Linking shareholder value with sustainability  

9 October 2007:

However, by fully integrating corporate social responsibility into the way a company does business it can sustainably enhance shareholder value. Long-term sustainable business development requires a paradigm shift towards creating shared value to the society, economy and environment in which corporations operate.

This is according to Jayne Mammatt, senior manager, Governance & Sustainability at Ernst & Young, who says that although the primary responsibility of a company is to its shareholders, it still has to ensure that it is addressing the needs of all stakeholders, including employees and customers, otherwise shareholder expectations will never be realised. “To create long-term shareholder value, corporations need to create long-term trust with all stakeholders. To create this trust, it is necessary to build corporate social responsibility into the company strategy and follow that strategy over en extended period of time”.

The basics of business management requires legal and regulatory compliance and internal management system controls and once this is achieved corporate social responsibility can be built into the company strategy. On this foundation is built a more ambitious goal of sustainability. “Our Common Future, a report from the United Nations World Commission on Environment and Development (WCED), defines sustainability as development that meets the needs of the present without compromising the ability of future generations to meet their own needs. A clear understanding of this concept entrenched into business leadership and management allows companies to capitalise on the true benefits of corporate social responsibility”.

“These benefits can be achieved by creating shared value to the environment and society in which the company operates. However, this will only be successful if it has a direct relationship to creating shareholder value. If creating environmental or social value does not make sense from a business perspective, it will be either done on a limited basis, or not be sustainable over the years,” says Mammatt. “If these decisions are strategically aligned to the company’s business objectives the initiatives will be more sustainable. Part of the approach to creating shared value also means that a company looks beyond short-term business needs of key suppliers and contractors and looks towards sustainable growth”.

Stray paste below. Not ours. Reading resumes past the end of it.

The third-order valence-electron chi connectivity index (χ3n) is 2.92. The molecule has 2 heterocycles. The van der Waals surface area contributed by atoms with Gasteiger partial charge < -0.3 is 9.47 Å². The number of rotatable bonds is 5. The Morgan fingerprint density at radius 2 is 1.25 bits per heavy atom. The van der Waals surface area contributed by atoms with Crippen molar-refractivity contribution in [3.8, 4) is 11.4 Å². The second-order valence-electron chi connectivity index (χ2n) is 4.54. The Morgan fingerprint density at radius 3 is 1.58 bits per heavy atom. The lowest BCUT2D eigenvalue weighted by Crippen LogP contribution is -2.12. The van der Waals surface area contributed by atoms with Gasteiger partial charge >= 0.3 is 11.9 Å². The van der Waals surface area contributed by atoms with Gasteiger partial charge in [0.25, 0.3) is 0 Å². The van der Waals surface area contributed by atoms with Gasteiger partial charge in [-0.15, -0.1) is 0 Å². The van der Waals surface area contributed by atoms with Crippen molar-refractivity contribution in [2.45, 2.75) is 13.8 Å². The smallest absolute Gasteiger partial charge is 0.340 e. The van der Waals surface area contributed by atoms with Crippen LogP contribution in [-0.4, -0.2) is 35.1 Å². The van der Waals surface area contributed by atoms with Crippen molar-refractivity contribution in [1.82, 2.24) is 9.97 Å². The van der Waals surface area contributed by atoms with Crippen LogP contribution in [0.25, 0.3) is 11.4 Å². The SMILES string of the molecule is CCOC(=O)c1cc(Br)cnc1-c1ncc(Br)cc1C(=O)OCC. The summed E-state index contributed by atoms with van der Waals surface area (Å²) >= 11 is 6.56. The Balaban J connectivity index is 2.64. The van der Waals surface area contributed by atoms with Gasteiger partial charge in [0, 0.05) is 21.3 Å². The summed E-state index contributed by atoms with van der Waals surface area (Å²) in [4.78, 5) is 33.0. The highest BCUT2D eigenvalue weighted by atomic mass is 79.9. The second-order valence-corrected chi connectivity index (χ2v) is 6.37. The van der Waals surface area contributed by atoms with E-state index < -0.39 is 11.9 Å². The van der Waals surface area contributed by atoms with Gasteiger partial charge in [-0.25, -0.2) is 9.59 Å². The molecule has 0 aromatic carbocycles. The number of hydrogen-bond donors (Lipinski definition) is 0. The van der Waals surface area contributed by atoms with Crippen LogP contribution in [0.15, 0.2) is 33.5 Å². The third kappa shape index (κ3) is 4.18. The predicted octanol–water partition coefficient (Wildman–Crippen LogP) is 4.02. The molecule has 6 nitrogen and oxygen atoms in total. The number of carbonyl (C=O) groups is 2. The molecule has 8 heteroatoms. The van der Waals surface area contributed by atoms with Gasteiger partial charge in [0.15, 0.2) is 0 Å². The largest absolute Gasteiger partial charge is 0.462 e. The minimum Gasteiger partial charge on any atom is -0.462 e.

She stresses that it is in a company’s enlightened self-interest to promote sustainability with their suppliers, contractors and staff. “Therefore, if a company creates shared value with their employees, such as continuous education and training, staff will see this action as a motivator for long-term commitment. In a competitive employment market, people want to work for a company with a strong reputation, based on a decent set of values and behaviours. A clear public commitment to and differentiation around corporate responsibility is a source of competitive advantage. Similarly an external stakeholder or customer may also perceive actions that create shared value to society as a motivation for prolonged customer loyalty. If a company is able to minimise staff turnover and maximise customer loyalty it will be more sustainable in the long-run,” she adds.

“Sustainability is inherently linked to a company’s brand or reputation. If a company is perceived in a positive light, such as being environmentally conscious or socially aware, it can be viewed as an attractive business partner. Company’s often view initiatives such as using recycled paper as an expense instead of seeing it as a reputational investment. Obviously multiple initiatives, linked to a business need, are required to influence a brand or reputation,” says Mammatt.

The practise and public communication of good corporate responsibility can increase transparency and therefore accountability. It can also demonstrate good corporate governance and sound risk management and will boost investor confidence,” he says. The sustainable business is a more efficient business that pre-empts the cost and reputational impacts of remedial programs, legal action and media exposure.

Mammatt concludes: “To achieve sustainable profit growth, companies must strive to improve business conditions by means of reliable and efficient contractors, improved industry standards, skilled and loyal workforce, and products or services which clients prefer over their competitors. Trust and value creation with stakeholders, linked with a business requirement, can lead to long-term sustainable shareholder value.

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